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Achieving the ‘California Casual’ Style: Lighting


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Today we are talking lighting, more specifically lighting when trying to achieve the “California Casual” style we have been breaking down on the blog the last two weeks. In case you missed the previous posts, click through to California Casual: On a Budget, California Casual: Furniture, and California Casual: Art to get the gist of where we started. And yes, the style might not be for you (or for everyone for that matter), but today’s post will cover some pretty basic rules that apply to all styles when it comes to lighting. So although you might not be ready to run out and grab a Serge Mouille sconce for your wall, read on as we do have some tips for getting the right light for every space, and a bit more on who this Serge character is.

While shopping online can be daunting, lighting is one of the only things you don’t have to touch, see, feel, and experience in person to confidently click “add to cart”. So, let’s start with the most common type in everyone’s home, table and floor lamps and talk about what makes them work and necessary in just about every space.

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In general, table and floor lamps are one of the easiest and most affordable pieces to add lighting to your home. They are essentially “plug and play” in the fact that you take them out of the box, plug them in and they are ready to go. No screwing them into the wall, no calling an electrician to wire them up to the ceiling junction box, so they can be one of your greatest assets when trying to add some artificial light into your space. But, there are a few things to keep in mind as all lamps are not created equal. Before you start shopping you need to decide what type of lighting you are looking for, ambient diffused light, directional task light, or purely decorative light – as there is nothing worse than having a beautiful lamp that casts a spotlight on your toes and no where else in the room. Typically you will want both your table and floor lamps to have fabric or paper shades unless you are using them as task lighting where in that case it could be a metal shade.

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The diffused shade will not only create an ambient glow but it is the most forgiving on your eyes and the room it is in. When it comes to the “California Casual” style for table and floor lamps you are wanting to look for anything with very simple graphic shapes, thrown pottery bases, wood bases, or metal accents. No fancy scrollwork, no fringe, no extra baubles or pulls, and definitely no bright colors. The lamps of this style are all fairly utilitarian looking in both appearance and function although tend to have a hand made look to them with refined and beautiful shapes. Here are a few of our favorites:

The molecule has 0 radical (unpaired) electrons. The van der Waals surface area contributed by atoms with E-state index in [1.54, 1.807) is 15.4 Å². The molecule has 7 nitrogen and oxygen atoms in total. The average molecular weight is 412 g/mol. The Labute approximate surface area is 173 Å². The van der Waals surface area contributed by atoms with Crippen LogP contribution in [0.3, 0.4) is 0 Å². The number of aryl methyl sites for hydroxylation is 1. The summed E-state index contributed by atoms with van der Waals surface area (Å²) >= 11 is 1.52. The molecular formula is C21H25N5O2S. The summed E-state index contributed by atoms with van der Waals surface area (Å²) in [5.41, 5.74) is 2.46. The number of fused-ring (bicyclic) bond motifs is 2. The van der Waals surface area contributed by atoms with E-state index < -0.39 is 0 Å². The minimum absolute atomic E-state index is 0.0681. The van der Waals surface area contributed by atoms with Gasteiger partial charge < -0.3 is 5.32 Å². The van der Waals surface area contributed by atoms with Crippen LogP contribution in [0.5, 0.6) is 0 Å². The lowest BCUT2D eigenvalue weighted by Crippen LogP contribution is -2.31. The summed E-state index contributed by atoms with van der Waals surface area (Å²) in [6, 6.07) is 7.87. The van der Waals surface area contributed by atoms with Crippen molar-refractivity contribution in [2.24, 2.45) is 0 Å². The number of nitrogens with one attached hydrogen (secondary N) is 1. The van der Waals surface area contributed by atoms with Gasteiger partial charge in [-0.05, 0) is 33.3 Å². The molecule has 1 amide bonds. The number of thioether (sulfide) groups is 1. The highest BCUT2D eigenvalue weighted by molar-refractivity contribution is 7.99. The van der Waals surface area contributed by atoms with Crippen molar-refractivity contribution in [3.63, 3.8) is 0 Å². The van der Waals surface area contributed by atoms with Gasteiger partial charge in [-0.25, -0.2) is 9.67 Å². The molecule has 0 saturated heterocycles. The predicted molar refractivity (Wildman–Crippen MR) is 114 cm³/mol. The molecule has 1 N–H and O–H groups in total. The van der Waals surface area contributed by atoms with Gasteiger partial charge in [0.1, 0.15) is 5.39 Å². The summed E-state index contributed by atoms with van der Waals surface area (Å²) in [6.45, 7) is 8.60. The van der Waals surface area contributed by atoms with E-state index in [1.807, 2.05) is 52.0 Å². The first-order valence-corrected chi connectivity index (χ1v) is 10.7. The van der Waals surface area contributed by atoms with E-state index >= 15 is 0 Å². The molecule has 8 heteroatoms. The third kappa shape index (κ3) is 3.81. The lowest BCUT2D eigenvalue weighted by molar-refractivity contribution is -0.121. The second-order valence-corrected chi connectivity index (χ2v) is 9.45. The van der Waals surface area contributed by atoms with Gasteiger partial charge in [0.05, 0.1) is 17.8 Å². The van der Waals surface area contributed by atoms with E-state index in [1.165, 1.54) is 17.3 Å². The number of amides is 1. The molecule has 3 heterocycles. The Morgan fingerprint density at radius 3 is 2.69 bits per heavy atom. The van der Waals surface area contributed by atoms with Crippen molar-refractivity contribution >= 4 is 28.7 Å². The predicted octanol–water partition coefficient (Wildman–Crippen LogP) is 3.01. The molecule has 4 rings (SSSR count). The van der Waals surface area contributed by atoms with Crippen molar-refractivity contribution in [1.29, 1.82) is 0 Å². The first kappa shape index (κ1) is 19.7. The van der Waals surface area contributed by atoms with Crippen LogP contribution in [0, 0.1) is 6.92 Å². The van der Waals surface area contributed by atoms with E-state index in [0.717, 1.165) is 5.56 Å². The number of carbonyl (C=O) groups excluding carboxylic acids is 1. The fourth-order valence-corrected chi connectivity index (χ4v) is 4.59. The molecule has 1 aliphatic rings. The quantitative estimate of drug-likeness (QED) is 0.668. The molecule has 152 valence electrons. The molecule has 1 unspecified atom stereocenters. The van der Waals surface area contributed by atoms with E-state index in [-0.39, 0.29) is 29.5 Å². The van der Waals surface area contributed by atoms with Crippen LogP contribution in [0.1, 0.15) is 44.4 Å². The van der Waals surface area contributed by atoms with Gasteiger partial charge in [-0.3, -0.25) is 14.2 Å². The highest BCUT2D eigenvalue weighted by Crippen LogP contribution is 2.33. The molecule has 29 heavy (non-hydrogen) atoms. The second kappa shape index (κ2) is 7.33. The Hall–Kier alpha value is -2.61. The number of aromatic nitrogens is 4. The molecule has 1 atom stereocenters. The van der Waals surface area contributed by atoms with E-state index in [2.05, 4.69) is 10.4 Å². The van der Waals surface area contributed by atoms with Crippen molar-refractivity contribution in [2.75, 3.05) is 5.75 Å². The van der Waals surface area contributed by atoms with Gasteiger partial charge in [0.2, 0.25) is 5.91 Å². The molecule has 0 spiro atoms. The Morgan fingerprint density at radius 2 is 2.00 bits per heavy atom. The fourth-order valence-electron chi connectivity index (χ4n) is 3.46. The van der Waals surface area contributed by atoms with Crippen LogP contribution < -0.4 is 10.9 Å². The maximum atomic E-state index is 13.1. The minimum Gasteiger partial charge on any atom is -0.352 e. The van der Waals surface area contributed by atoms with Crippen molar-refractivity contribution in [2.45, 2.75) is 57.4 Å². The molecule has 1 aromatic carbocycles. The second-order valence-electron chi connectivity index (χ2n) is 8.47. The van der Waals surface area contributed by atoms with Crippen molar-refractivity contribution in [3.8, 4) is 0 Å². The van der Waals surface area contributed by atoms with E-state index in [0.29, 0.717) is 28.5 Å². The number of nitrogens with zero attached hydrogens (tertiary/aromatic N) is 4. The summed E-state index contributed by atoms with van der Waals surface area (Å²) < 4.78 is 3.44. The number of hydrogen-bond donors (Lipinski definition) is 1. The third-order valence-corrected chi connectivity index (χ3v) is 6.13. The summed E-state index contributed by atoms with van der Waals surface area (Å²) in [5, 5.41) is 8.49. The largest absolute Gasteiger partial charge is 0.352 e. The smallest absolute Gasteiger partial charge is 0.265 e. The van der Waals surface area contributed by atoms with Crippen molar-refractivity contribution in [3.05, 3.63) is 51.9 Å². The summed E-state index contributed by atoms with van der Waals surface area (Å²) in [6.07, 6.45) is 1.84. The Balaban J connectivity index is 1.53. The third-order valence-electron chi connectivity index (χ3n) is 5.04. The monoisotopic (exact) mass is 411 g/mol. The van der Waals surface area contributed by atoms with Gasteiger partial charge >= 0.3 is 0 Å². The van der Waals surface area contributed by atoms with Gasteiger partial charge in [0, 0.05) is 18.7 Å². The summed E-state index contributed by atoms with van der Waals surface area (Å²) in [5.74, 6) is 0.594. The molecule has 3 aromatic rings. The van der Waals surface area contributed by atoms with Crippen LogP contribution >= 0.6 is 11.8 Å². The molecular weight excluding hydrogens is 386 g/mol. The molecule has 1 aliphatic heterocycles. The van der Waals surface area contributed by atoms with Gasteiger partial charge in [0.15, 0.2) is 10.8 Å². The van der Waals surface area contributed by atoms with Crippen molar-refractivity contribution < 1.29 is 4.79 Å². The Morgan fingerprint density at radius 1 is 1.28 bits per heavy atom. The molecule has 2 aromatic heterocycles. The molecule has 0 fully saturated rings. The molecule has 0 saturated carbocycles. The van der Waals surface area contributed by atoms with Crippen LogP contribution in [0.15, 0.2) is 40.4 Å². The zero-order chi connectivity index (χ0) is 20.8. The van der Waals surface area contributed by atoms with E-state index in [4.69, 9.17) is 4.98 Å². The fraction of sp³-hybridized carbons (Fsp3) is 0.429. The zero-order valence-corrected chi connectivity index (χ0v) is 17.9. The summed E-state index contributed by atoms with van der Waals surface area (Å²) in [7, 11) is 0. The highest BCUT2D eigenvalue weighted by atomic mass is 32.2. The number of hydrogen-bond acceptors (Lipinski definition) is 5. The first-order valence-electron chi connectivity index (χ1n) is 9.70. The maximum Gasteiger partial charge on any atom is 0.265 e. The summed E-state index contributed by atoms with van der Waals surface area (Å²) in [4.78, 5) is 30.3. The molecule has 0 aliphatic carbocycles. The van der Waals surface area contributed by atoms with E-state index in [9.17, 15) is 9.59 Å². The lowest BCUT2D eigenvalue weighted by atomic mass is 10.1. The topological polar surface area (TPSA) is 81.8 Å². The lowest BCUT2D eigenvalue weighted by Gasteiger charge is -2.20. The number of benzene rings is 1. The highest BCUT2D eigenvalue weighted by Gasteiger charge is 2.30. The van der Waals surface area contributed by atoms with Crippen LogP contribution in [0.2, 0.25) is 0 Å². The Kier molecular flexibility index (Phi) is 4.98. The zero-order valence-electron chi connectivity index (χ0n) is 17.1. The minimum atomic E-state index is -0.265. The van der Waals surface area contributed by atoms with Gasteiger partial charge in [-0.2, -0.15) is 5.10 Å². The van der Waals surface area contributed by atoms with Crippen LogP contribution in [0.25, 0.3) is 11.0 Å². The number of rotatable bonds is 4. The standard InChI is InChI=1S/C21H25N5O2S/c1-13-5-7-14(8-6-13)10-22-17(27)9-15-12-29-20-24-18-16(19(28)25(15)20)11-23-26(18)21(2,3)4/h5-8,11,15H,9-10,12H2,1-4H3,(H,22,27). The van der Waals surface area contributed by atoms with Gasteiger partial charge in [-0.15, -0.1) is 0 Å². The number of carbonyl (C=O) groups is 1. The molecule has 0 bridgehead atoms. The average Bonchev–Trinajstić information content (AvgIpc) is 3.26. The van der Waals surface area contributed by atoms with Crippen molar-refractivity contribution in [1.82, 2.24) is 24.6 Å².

1. Orine Table Lamp | 2. Bella Skirt Lamp | 3. Coleman Lamp | 4. Ceramic Table Lamp | 5. Tripod Wood Table Lamp | 6. Ceramic Cut Out Table Lamp | 7. Ellis Table Lamp | 8. Chet Wood Table Lamp | 9. Modern Home Table Lamp | 10. Morton Table Lamp | 11. Nixon Stick Table Lamp | 12. Gracelynn Table Lamp | 13. Trumpet Lamp | 14. Metal Wood Table Lamp | 15. Alpert Table Lamp | 16. Totem Table Lamp | 17. Tapered Ceramic Table Lamp | 18. Copper Lamp | 19. Wood Barrel Table Lamp | 20. Stick Table Lamp | 21. Aliso Lamp | 22. Bamboo Table Lamp | 23. Teardrop Table Lamp | 24. Harllow Table Lamp


1. Elena Floor Lamp | 2. Mulberry Tripod Floor Lamp | 3. Grasshopper Floor Lamp | 4. Henderson Floor Lamp | 5. Holstebro Style Floor Lamp | 6. Hugo Barbell Wood Floor Lamp | 7. Hektar Floor Lamp | 8. Great Jones Floor Lamp | 9. Racavan Stork | 10. Tripod Wood Floor Lamp | 11. Paddy Floor Lamp | 12. Oak Wood Tripod Floor Lamp | 13. Dual Function LED Floor Lamp | 14. Giraffe Floor Lamp | 15. Kima Floor Lamp | 16. Petite Shade Floor Lamp | 17. Wilkie Floor Lamp | 18. Tripod G5 Floor Lamp | 19. Holmo Floor Lamp | 20. Astrom Task Floor Lamp | 21. Walnut Tripod Austin  Floor Lamp

Next up we are moving up to the walls. Wall sconces are a great addition if you are looking for overhead or at eye level lighting which is great for giving the room an overall glow if you don’t have any overhead lighting that is built in. If you don’t already have junction boxes on your wall, then you can always opt for a plug in wall sconce that you can easily screw onto your wall and plug in just as you would a table or floor lamp. Generally the rule with wall sconces is – they should be hung at about 6′ above the floor or 6-8″ higher if you have taller or vaulted ceilings. Besides the distance from the floor you will also want to hang them about 8-10 feet apart in your room so that it casts an even glow throughout the space and won’t create any dark pockets.

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Now, when it comes to the “California Casual” style the same installation rules apply but stylistically you will find sconces with metal shades, exposed bulbs, or wood detailing on them. They do take some cues from mid-century and industrial design. Choose exposed fabric wires (for plug in options) or thin metal tubing (for hardwired options) with metal shades if you really want to get the look.